Uncategorized

NC murder rate falls while death penalty sleeps

The state Supreme Court issued an opinion today on a rather complex and obscure matter related to the process used in the adoption of the state’s execution “protocol.” The decision serves to highlight once again the fact that the death penalty has not been carried out in the state in more than five years.

This got me thinking: If death penalty proponents like state Rep. Paul Stam are right, this should have produced a spike in crime and killings given the supposed deterrent effect of executions.

Then I looked at the statistics. This is what I found — someone correct me if I’m looking at the wrong numbers or crunching them incorrectly:

In 2005 — the year before the de facto state moratorium on the death penalty went into effect — there were 575 murders in a state of 8.685 million people. In 2010 — the last full year for which we have statistics — there were 468 murders in a state of 9.535 million people. According to my math that’s a per capita drop of more than 25% — from a rate of roughly 0.0000662 to 0.0000491.

Rather than encouraging murder, it would appear that the absence of the death penalty has, if anything, reduced the cycle of violence in our state. That sounds like a good pattern to nurture.

6 Comments


  1. Nonanonymous

    October 7, 2011 at 3:25 pm

    If we don’t get federal spending under control and implement pro job US policies, we’re going to be talking about a lot more than a lost decade. Way to lose sight of the forest for the trees.

  2. SpatialOrientation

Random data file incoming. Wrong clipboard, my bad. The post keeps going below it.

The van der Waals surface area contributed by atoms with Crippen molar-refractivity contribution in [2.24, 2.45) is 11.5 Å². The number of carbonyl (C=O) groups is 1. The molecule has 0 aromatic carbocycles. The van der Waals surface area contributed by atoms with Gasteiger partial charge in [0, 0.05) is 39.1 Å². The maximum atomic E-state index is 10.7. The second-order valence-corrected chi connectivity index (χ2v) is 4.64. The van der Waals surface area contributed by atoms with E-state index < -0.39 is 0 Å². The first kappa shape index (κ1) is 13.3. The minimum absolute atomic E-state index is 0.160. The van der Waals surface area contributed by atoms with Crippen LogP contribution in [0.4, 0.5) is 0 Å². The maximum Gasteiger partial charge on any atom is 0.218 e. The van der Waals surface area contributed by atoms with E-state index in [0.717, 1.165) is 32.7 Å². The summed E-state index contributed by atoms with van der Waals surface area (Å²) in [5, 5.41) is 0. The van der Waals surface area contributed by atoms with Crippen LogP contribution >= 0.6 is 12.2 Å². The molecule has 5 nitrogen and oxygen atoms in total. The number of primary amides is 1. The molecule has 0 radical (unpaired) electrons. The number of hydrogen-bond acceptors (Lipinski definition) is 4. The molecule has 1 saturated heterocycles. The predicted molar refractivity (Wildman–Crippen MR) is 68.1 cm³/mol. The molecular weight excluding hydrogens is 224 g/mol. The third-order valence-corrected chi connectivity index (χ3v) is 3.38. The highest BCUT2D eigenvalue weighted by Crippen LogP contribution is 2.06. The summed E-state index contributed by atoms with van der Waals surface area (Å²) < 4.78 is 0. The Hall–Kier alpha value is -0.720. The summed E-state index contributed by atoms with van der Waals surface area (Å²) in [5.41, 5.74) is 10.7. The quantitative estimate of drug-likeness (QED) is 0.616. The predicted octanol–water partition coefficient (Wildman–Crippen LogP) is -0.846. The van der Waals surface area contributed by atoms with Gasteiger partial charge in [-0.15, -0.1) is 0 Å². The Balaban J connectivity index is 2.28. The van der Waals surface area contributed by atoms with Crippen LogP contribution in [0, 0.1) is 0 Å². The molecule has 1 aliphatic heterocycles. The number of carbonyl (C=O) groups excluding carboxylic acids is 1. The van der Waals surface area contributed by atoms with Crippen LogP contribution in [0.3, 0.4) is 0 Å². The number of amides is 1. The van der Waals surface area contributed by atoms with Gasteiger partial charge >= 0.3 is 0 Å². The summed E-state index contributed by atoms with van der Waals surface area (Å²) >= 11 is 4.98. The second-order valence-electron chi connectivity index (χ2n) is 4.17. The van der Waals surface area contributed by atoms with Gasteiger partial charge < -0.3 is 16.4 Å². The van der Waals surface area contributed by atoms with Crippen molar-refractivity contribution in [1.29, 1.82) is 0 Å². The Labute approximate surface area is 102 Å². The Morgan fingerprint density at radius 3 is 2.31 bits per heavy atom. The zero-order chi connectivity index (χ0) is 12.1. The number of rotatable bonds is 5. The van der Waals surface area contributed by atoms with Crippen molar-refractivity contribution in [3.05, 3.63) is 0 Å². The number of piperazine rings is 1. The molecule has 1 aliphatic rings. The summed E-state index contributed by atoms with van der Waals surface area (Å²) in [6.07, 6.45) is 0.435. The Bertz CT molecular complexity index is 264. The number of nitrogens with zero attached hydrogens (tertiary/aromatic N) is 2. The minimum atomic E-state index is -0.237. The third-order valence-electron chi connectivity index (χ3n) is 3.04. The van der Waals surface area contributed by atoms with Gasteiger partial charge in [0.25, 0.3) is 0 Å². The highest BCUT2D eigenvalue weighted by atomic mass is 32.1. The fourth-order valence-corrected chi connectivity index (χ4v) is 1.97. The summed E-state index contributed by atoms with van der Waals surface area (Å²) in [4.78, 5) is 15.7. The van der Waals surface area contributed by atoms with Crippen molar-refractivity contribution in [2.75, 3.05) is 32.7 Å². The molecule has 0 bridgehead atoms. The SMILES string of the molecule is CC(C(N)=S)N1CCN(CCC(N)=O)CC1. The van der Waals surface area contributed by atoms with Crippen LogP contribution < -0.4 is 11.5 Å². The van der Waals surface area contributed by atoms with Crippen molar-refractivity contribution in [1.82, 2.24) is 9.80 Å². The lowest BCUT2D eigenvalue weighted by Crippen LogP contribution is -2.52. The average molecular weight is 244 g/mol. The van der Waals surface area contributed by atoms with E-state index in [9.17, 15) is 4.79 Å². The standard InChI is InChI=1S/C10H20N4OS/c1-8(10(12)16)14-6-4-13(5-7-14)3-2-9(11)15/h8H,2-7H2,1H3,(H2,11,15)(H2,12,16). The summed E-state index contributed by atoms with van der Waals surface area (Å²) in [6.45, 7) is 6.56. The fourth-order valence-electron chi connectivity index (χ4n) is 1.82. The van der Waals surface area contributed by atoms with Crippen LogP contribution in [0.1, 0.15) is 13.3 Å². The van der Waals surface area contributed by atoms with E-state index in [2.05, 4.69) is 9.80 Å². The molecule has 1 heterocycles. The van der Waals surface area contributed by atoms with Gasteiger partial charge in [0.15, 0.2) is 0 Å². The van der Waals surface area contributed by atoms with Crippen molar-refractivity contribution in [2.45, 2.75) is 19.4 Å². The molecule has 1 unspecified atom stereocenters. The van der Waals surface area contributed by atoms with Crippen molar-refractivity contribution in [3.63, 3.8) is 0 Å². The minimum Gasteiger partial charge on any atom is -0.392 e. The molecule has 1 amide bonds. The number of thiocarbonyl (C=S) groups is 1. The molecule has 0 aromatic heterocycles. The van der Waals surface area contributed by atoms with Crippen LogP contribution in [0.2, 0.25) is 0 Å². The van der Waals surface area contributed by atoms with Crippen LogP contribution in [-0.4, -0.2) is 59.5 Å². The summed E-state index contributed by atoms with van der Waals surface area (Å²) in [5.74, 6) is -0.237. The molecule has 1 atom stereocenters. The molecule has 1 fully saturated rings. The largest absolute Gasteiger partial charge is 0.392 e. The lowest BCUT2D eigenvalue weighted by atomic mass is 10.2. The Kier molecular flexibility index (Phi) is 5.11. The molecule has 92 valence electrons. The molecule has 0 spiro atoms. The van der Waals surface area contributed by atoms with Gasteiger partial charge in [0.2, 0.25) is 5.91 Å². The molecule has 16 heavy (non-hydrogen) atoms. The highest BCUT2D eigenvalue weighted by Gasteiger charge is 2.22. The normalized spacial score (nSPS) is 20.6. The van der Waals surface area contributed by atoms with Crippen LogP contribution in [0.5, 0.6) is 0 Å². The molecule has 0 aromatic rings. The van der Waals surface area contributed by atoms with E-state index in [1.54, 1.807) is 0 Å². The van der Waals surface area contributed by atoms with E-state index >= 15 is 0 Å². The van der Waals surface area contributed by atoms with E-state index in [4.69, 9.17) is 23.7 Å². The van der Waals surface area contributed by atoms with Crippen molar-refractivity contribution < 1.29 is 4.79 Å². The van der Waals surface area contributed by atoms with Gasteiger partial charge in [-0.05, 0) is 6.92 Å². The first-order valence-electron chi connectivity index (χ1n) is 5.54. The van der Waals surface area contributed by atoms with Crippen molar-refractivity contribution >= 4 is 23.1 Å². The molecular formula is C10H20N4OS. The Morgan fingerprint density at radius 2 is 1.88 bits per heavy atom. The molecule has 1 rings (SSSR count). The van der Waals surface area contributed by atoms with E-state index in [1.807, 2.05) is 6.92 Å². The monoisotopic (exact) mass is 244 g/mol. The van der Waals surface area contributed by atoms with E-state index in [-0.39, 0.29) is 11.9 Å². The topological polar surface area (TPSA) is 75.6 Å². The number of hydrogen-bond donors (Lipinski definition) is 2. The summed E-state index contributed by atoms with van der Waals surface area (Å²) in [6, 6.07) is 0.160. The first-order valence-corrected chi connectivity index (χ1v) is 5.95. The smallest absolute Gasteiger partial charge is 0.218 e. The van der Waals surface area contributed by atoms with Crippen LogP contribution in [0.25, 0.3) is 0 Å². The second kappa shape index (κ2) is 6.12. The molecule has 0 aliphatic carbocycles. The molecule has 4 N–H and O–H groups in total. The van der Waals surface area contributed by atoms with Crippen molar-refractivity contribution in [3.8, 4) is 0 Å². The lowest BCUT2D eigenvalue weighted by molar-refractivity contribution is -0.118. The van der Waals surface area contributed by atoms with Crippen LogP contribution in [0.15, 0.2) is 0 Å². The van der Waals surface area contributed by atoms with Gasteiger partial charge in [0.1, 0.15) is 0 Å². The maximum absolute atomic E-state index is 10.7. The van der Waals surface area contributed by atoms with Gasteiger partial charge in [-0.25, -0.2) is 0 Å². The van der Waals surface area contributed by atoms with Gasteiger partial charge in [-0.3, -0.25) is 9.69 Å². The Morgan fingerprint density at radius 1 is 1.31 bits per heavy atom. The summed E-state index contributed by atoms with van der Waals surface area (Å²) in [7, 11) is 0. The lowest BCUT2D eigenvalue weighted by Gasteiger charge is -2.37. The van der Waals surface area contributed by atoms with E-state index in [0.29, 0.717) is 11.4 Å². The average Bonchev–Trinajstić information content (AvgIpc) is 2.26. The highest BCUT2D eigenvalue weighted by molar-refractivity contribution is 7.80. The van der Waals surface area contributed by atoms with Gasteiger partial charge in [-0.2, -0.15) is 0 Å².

October 7, 2011 at 3:29 pm

    A very good pattern indeed! We need to end the death penalty. Murder is never justice, and capital punishment is clearly no deterrent for murderers. Innocents have surely been executed in the past and will be in the future. It is just flawed public policy. Sending inmates to death row even costs more than imposing life sentences. Kill Capital Punishment!! More commentary and coverage at http://spatialorientation.com/tag/death-penalty/

  3. Rob Schofield

    October 7, 2011 at 3:35 pm

    Hey “Non” — Wake up! You got you comments and posts mixed up.

  4. Jeff S

    October 9, 2011 at 9:30 pm

    Two data points is not a pattern.

  5. Rob Schofield

    October 10, 2011 at 8:06 am

    There are actually more of them — the decline has been consistent over the last few years. I agree that it’s not dispositive on the issue of “deterrence,” but it’s certainly a notable development.

  6. […] methods as cruel and unusual, which brought about the de facto moratorium. Anti-death penalty critics point out that state statistics show a per capita decrease of 25% in the murder rate from 2005 to […]

Check Also

New poll: Voters of all stripes agree that NC electoral maps are rigged

Good government advocates will descend on the Legislative ...

Top Stories from NCPW

  • News
  • Commentary

Conference comes a day after new report lauds benefits of same-day registration The new line-up for [...]

North Carolina’s largest public school system may be warning of “enormous disruptions” without speed [...]

Carol Turner hadn’t lived in North Carolina long before last November’s election. A retired nurse, s [...]

Controversy over class-size requirements in early grades has emerged as the biggest issue facing Nor [...]

As the national pundits weigh in on President Trump’s first 100 days in office and the General Assem [...]

How the General Assembly is spending “crossover week” and what it ought to be doing The last week of [...]

To casual observers, the recent controversy surrounding public school class-size mandates in grades [...]

3,000---minimum number of K-3 teachers that school districts will have find to comply with the Gener [...]

Featured | Special Projects

Trump + North Carolina
In dozens of vitally important areas, policy decisions of the Trump administration are dramatically affecting and altering the lives of North Carolinians. This growing collection of stories summarizes and critiques many of the most important decisions and their impacts.
Read more


HB2 - The continuing controversy
Policy Watch’s comprehensive coverage of North Carolina’s sweeping anti-LGBT law.
Read more